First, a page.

The last bell has rung, the afternoon snack’s been eaten, and the homework has been finished. Now what? TV? Video games? How about something completely different?
Here are our top ten after-school activities to make the most of the time between bus drop-off and dinnertime.
- Make a lava lamp. My son loved this at around age 7 or 8. While not technically a lava lamp, these creations are fun, often pretty, and different every time. Give your kid some counter space and permission to make a little bit of a mess, and it’ll be a hit. All you need is a Mason jar, some water, some oil, and whatever add-ins you desire: glitter, food coloring, small plastic toys/buttons — the possibilities are endless!
- Break out the dress-up clothes. Since Halloween is nearby, you might even know where the costume stuff is at this point. From age 3 to age 10, my son adored dressing up any day of the year. Even if you don’t have any actual costumes, you probably do have hats, costume/inexpensive jewelry, an old tablecloth (cape), random sunglasses, scarves, a colander, a wooden spoon — the sky’s the limit.
- Write a story. Put writing prompts on slips of paper and stick them in a jar. Your child can grab one at random and use it to create her own story. Encourage her to add her own personal touch and be detailed, and perhaps even illustrate a picture to go with it. Here’s a link to some writing prompts if you need inspiration.
- Make ice cream in a bag. This is much easier than it sounds! My son loved it when he was 9 or 10. You need a gallon Ziploc bag, a pint-size Ziploc bag ice, sugar, vanilla, and milk (half and half works best, but you can also use whole or 2% milk, soymilk, almond milk, or coconut milk). Here are the actual recipe and directions. Basically, it’s just a lot of shaking and then — voila! — ice cream.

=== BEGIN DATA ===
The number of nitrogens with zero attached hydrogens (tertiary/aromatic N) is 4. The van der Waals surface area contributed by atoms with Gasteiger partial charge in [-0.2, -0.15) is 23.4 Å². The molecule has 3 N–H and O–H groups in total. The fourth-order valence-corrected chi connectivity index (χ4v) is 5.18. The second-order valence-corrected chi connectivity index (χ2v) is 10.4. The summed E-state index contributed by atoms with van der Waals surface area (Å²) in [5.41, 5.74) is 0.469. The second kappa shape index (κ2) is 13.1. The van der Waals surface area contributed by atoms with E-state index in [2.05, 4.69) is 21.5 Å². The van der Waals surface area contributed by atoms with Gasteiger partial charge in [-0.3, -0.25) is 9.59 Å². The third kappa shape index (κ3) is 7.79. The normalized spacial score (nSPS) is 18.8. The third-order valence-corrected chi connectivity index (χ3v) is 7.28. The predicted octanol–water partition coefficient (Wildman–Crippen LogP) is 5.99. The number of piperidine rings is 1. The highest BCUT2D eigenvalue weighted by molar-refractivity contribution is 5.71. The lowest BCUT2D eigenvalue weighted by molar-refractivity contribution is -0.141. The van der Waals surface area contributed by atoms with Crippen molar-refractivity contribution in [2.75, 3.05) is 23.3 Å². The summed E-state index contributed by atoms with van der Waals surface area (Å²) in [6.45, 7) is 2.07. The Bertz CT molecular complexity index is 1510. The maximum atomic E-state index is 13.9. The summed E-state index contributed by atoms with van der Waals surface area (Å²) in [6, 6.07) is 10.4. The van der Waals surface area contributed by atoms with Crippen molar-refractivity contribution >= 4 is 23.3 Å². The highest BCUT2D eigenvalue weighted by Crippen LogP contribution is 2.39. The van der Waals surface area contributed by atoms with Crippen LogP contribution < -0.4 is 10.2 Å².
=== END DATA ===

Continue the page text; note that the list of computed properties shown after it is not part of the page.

- Make cloud dough (also known as moon sand). With just three ingredients, kids can create this sensory delight. Flour, vegetable oil, and food coloring are all it takes! Here are the recipe and directions.
- Build toothpick towers. See how tall you can build a tower using just toothpicks and miniature marshmallows. Better for bigger kids (7 to 10, say), not only is this activity captivating, it’s educational! Check this site out for more detailed instructions.
- Play Human Simon. Remember the game “Simon,” where you had to push the colored buttons in the correct order, while the computer added a new one onto the end each time? If you’ve got more than one kiddo looking for something to do after school, they can play Human Simon together (or you can play it with your child, of course!). The first player performs a simple action, like patting his head once. The next player has to do the first action and then add one of her own — maybe she’ll pat her head and then jump in the air. The next player does both actions in order and adds another, and so on, until someone gets the sequence wrong. If there are multiple players, keep on going until there’s only one person left!
- Have a dance party. Just turn on some music and let your kids dance their pent-up energy out (there was many a day that we’d blast Kidz Bop so my son could dance, and he’d do it until he was worn out).
- Go on a scavenger hunt. To this day, my child enjoys a scavenger hunt (he’s a teenager now) — there’s just something about the challenge that makes it irresistible. There are myriad scavenger hunts available online (like here), or you can be creative and make a list yourself. On a pretty day, this is a great way to get the kids out of the house, too!
- Build a blanket fort. It’s an oldie but a goodie, and perfect for when the weather isn’t conducive to outdoor play. Sheets are actually better, since they’re lighter —at least for the roofs of the fort. Some other helpful supplies might include: umbrellas, pillows, couch cushions, chairs, clothes pins, safety pins, rubber bands, a broomstick, LED string lights, a book or two, and stuffed animals. (Thanks to Buzzfeed for some of those cool ideas I’d never even thought of before!)